In Niels Lynhe, atheism’s demotion of the human being from the center of creation clearly entails the end of utopian humanism, which the melioristic liberals and leftists of Jacobsen’s time did not understand; they failed to grasp that ideals like egalitarianism and progress silently presume monotheism’s assurance of human exceptionalism and equality before God. Brandes, who started out translating Mill and ended up translating Nietzsche, exemplifies the growing awareness of what godlessness may cost, but the price of living without God is embodied narratively, rather than via abstract argument, in Jacobsen’s proto-modernist prose, with its sometimes baffling commitment to the sensations and perceptions of the chaotic inner life. Such a recognition of the inner life and the subjection of every individual to death, however, may provide a surer basis for a humane society than fantasies of a world transformed by an activist mankind that has stepped into the now-vacant place of God.

Aside from these big ideas, Jensen is also good on more local and more literary matters. His portrait of Jacobsen’s small hometown, Thisted, and the confined life the author was forced to live there with kindly parents who did not quite comprehend him, is beautifully novelistic in its own right. And Jensen also demonstrates an impressive command, more than matching that of the book’s introducer, James Wood, of the main currents and movements of 19th-century European literature. Some of the literary paradoxes raised by Jacobsen’s posthumous canonization, for instance, are explained well: how is it that a Danish author mainly influenced by French and English literature came to have such an impact in Germany? Jensen explains it lucidly, placing Jacobsen expertly among his peers: Flaubert, Turgenev, Zola, Rilke, Mann, Joyce.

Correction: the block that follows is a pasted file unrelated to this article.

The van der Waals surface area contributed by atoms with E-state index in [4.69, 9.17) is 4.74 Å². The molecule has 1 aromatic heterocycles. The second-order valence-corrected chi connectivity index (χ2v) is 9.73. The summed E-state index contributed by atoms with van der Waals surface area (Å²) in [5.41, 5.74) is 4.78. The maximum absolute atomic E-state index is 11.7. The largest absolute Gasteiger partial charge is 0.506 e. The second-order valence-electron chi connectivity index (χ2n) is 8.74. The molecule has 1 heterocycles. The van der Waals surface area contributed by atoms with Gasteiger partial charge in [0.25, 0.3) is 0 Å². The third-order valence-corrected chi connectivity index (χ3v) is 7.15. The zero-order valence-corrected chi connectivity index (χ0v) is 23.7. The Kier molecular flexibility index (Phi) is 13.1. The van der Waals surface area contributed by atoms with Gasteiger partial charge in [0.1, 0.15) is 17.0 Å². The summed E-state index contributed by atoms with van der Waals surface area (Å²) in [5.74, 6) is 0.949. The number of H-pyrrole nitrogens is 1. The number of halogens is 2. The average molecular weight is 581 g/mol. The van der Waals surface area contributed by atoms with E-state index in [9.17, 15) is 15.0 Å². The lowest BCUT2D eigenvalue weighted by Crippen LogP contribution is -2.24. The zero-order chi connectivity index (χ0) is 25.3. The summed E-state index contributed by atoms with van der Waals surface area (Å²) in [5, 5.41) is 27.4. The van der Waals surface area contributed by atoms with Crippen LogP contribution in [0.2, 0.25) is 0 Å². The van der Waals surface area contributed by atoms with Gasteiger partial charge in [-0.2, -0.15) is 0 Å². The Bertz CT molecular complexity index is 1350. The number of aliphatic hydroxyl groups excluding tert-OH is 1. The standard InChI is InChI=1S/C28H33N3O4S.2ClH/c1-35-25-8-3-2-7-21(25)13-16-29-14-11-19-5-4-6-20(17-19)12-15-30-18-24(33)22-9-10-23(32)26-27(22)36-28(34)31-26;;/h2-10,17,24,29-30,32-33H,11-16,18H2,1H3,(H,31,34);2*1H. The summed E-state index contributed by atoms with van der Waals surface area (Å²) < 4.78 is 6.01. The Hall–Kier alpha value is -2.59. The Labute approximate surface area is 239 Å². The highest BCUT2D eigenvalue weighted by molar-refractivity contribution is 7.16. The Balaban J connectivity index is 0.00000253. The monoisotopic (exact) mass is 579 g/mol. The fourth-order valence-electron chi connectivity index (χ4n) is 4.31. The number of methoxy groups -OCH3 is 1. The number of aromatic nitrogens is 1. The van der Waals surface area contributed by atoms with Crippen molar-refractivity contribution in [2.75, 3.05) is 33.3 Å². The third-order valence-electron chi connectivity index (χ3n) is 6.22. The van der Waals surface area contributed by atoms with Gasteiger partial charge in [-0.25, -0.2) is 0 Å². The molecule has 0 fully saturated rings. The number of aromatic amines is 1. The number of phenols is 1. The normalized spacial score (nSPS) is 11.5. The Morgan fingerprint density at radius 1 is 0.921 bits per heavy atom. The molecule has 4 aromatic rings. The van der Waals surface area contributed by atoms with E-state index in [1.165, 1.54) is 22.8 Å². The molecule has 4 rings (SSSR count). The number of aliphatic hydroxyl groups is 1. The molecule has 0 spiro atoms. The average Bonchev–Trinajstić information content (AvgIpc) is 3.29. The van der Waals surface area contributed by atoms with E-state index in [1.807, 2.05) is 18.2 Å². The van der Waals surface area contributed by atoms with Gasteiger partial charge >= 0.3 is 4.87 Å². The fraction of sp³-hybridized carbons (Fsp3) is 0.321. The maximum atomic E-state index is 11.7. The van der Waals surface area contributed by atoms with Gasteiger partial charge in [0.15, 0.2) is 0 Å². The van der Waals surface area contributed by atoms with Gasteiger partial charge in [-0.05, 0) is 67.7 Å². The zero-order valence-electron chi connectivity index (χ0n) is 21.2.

I recommend A Difficult Death, then, both as a perceptive, well-researched, and clearly-written introduction to a time and place in European literature that has fallen out of familiarity in the Anglophone world and as an exemplary life for our time, a time when we could use more Jacobsens and fewer Brandeses.

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Jens Peter Jacobsen, Niels Lyhne

Niels LyhneNiels Lyhne by Jens Peter Jacobsen

My rating: 4 of 5 stars

This 1880 Danish novel was once immensely influential: it and its author were cited or praised by Hermann Hesse, Thomas Mann, James Joyce, and Rainer Maria Rilke. That is reason enough to read it for those interested in literary history, but it is also a superb psychological portrait of a failed artist, written in a style marked by startling imagery and precise emotional analysis (as conveyed in Tiina Nunnally’s 1990 translation published by Penguin Classics).

There are a number of historical -isms under which we could categorize Niels Lyhne. In its ruthless portrayal of middle-class life as actually lived behind the mask of bourgeois respectability, it resembles the disillusioning realism of mid-to-late 19th-century writers like Flaubert, Chekhov, and Ibsen. In its emphasis on the frail body and biological processes leading toward death, coupled with its concluding atheist rhetoric, it is a work of naturalism akin to that of Hardy, Zola, or Crane. In its plotless evocation of often morbid psychological states and in its focus on the artist as martyr to an uncomprehending society, it is a quintessential proto-modenist psychological novel like those of Dostoevsky, Huysmans, or Hamsun.